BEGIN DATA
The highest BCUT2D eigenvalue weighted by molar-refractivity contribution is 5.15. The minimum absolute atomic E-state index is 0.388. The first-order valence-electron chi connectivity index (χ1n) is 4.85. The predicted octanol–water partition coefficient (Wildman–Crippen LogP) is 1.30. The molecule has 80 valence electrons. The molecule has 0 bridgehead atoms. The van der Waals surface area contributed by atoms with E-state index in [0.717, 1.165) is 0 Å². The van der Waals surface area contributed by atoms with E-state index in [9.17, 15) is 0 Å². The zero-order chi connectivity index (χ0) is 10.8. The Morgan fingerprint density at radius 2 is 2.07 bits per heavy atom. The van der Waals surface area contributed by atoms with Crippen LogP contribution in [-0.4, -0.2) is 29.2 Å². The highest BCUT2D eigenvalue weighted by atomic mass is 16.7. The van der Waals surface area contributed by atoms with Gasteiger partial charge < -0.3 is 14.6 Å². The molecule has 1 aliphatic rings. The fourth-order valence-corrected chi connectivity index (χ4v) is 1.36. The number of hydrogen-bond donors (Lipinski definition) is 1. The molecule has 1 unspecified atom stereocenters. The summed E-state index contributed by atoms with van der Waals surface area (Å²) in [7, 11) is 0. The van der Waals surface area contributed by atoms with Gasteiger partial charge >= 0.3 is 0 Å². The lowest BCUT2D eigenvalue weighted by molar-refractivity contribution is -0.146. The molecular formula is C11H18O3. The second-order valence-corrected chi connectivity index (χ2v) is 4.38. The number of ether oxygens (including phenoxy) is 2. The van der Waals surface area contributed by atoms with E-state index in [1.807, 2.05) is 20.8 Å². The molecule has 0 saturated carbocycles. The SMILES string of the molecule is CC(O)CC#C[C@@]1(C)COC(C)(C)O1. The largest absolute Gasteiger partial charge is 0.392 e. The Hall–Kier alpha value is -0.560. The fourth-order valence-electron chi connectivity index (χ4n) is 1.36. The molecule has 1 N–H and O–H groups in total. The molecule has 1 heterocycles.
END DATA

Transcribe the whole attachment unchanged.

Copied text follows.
The highest BCUT2D eigenvalue weighted by molar-refractivity contribution is 5.15. The minimum absolute atomic E-state index is 0.388. The first-order valence-electron chi connectivity index (χ1n) is 4.85. The predicted octanol–water partition coefficient (Wildman–Crippen LogP) is 1.30. The molecule has 80 valence electrons. The molecule has 0 bridgehead atoms. The van der Waals surface area contributed by atoms with E-state index in [0.717, 1.165) is 0 Å². The van der Waals surface area contributed by atoms with E-state index in [9.17, 15) is 0 Å². The zero-order chi connectivity index (χ0) is 10.8. The Morgan fingerprint density at radius 2 is 2.07 bits per heavy atom. The van der Waals surface area contributed by atoms with Crippen LogP contribution in [-0.4, -0.2) is 29.2 Å². The highest BCUT2D eigenvalue weighted by atomic mass is 16.7. The van der Waals surface area contributed by atoms with Gasteiger partial charge < -0.3 is 14.6 Å². The molecule has 1 aliphatic rings. The fourth-order valence-corrected chi connectivity index (χ4v) is 1.36. The number of hydrogen-bond donors (Lipinski definition) is 1. The molecule has 1 unspecified atom stereocenters. The summed E-state index contributed by atoms with van der Waals surface area (Å²) in [7, 11) is 0. The van der Waals surface area contributed by atoms with Gasteiger partial charge >= 0.3 is 0 Å². The lowest BCUT2D eigenvalue weighted by molar-refractivity contribution is -0.146. The molecular formula is C11H18O3. The second-order valence-corrected chi connectivity index (χ2v) is 4.38. The number of ether oxygens (including phenoxy) is 2. The van der Waals surface area contributed by atoms with E-state index in [1.807, 2.05) is 20.8 Å². The molecule has 0 saturated carbocycles. The SMILES string of the molecule is CC(O)CC#C[C@@]1(C)COC(C)(C)O1. The largest absolute Gasteiger partial charge is 0.392 e. The Hall–Kier alpha value is -0.560. The fourth-order valence-electron chi connectivity index (χ4n) is 1.36. The molecule has 1 N–H and O–H groups in total. The molecule has 1 heterocycles.